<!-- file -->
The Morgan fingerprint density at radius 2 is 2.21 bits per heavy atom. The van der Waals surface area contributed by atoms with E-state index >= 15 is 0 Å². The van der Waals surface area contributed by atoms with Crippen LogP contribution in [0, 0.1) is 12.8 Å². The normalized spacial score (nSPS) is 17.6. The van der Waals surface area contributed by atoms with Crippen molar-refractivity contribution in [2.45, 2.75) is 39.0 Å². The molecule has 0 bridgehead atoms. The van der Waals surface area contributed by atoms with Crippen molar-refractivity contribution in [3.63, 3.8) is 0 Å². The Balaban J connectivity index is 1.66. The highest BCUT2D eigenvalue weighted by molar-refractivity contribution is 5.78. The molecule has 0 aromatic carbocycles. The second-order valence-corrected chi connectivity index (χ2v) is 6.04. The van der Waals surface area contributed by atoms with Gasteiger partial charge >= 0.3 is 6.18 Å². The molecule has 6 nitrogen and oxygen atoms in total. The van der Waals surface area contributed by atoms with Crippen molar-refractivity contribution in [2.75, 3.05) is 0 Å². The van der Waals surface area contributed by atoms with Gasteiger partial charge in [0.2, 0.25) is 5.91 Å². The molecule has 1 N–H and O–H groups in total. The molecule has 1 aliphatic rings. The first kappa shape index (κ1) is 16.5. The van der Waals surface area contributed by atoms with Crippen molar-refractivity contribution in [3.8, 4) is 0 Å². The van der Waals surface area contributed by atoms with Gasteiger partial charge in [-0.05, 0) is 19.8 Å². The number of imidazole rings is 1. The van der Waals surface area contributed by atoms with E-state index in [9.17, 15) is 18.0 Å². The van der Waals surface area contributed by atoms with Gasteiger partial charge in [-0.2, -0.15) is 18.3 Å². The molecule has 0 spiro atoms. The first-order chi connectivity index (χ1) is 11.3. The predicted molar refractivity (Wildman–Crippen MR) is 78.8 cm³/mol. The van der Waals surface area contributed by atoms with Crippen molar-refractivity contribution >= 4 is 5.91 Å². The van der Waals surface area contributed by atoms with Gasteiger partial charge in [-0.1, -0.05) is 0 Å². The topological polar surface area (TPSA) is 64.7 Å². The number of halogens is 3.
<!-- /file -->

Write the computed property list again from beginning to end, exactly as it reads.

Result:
The Morgan fingerprint density at radius 2 is 2.21 bits per heavy atom. The van der Waals surface area contributed by atoms with E-state index >= 15 is 0 Å². The van der Waals surface area contributed by atoms with Crippen LogP contribution in [0, 0.1) is 12.8 Å². The normalized spacial score (nSPS) is 17.6. The van der Waals surface area contributed by atoms with Crippen molar-refractivity contribution in [2.45, 2.75) is 39.0 Å². The molecule has 0 bridgehead atoms. The van der Waals surface area contributed by atoms with Crippen molar-refractivity contribution in [3.63, 3.8) is 0 Å². The Balaban J connectivity index is 1.66. The highest BCUT2D eigenvalue weighted by molar-refractivity contribution is 5.78. The molecule has 0 aromatic carbocycles. The second-order valence-corrected chi connectivity index (χ2v) is 6.04. The van der Waals surface area contributed by atoms with Gasteiger partial charge >= 0.3 is 6.18 Å². The molecule has 6 nitrogen and oxygen atoms in total. The van der Waals surface area contributed by atoms with Crippen molar-refractivity contribution in [2.75, 3.05) is 0 Å². The van der Waals surface area contributed by atoms with Gasteiger partial charge in [0.2, 0.25) is 5.91 Å². The molecule has 1 N–H and O–H groups in total. The molecule has 1 aliphatic rings. The first kappa shape index (κ1) is 16.5. The van der Waals surface area contributed by atoms with Crippen molar-refractivity contribution in [3.8, 4) is 0 Å². The van der Waals surface area contributed by atoms with Gasteiger partial charge in [-0.05, 0) is 19.8 Å². The number of imidazole rings is 1. The van der Waals surface area contributed by atoms with E-state index in [9.17, 15) is 18.0 Å². The van der Waals surface area contributed by atoms with Gasteiger partial charge in [-0.2, -0.15) is 18.3 Å². The molecule has 0 spiro atoms. The first-order chi connectivity index (χ1) is 11.3. The predicted molar refractivity (Wildman–Crippen MR) is 78.8 cm³/mol. The van der Waals surface area contributed by atoms with Crippen molar-refractivity contribution >= 4 is 5.91 Å². The van der Waals surface area contributed by atoms with Gasteiger partial charge in [-0.1, -0.05) is 0 Å². The topological polar surface area (TPSA) is 64.7 Å². The number of halogens is 3.